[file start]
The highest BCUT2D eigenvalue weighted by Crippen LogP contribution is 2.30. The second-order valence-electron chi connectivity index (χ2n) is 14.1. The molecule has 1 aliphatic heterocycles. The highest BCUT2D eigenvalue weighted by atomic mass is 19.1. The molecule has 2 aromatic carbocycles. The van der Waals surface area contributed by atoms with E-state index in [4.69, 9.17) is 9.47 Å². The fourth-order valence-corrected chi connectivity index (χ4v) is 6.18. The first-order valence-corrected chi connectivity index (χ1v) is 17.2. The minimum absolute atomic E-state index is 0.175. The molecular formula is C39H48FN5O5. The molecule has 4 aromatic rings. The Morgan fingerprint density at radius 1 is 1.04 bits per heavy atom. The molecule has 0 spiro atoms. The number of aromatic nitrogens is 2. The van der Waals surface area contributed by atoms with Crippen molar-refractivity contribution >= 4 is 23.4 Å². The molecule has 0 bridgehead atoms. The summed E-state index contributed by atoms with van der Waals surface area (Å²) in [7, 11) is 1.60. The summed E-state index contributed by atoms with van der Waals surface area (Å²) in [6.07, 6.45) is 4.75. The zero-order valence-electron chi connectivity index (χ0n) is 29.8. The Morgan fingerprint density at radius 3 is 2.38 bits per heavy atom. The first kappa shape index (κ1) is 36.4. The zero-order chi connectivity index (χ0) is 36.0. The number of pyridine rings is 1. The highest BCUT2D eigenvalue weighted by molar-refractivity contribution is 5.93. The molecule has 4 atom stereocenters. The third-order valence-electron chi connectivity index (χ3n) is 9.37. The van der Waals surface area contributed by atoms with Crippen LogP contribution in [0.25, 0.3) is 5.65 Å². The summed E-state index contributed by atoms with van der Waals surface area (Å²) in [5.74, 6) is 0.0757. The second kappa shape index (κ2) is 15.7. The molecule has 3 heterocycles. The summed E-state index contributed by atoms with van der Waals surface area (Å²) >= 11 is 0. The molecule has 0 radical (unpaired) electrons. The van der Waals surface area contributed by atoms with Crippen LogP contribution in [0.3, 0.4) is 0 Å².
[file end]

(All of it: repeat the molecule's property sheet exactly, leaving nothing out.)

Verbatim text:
The highest BCUT2D eigenvalue weighted by Crippen LogP contribution is 2.30. The second-order valence-electron chi connectivity index (χ2n) is 14.1. The molecule has 1 aliphatic heterocycles. The highest BCUT2D eigenvalue weighted by atomic mass is 19.1. The molecule has 2 aromatic carbocycles. The van der Waals surface area contributed by atoms with E-state index in [4.69, 9.17) is 9.47 Å². The fourth-order valence-corrected chi connectivity index (χ4v) is 6.18. The first-order valence-corrected chi connectivity index (χ1v) is 17.2. The minimum absolute atomic E-state index is 0.175. The molecular formula is C39H48FN5O5. The molecule has 4 aromatic rings. The Morgan fingerprint density at radius 1 is 1.04 bits per heavy atom. The molecule has 0 spiro atoms. The number of aromatic nitrogens is 2. The van der Waals surface area contributed by atoms with Crippen molar-refractivity contribution >= 4 is 23.4 Å². The molecule has 0 bridgehead atoms. The summed E-state index contributed by atoms with van der Waals surface area (Å²) in [7, 11) is 1.60. The summed E-state index contributed by atoms with van der Waals surface area (Å²) in [6.07, 6.45) is 4.75. The zero-order valence-electron chi connectivity index (χ0n) is 29.8. The Morgan fingerprint density at radius 3 is 2.38 bits per heavy atom. The first kappa shape index (κ1) is 36.4. The zero-order chi connectivity index (χ0) is 36.0. The number of pyridine rings is 1. The highest BCUT2D eigenvalue weighted by molar-refractivity contribution is 5.93. The molecule has 4 atom stereocenters. The third-order valence-electron chi connectivity index (χ3n) is 9.37. The van der Waals surface area contributed by atoms with Crippen LogP contribution in [0.25, 0.3) is 5.65 Å². The summed E-state index contributed by atoms with van der Waals surface area (Å²) in [5.74, 6) is 0.0757. The second kappa shape index (κ2) is 15.7. The molecule has 3 heterocycles. The summed E-state index contributed by atoms with van der Waals surface area (Å²) >= 11 is 0. The molecule has 0 radical (unpaired) electrons. The van der Waals surface area contributed by atoms with Crippen LogP contribution in [0.3, 0.4) is 0 Å².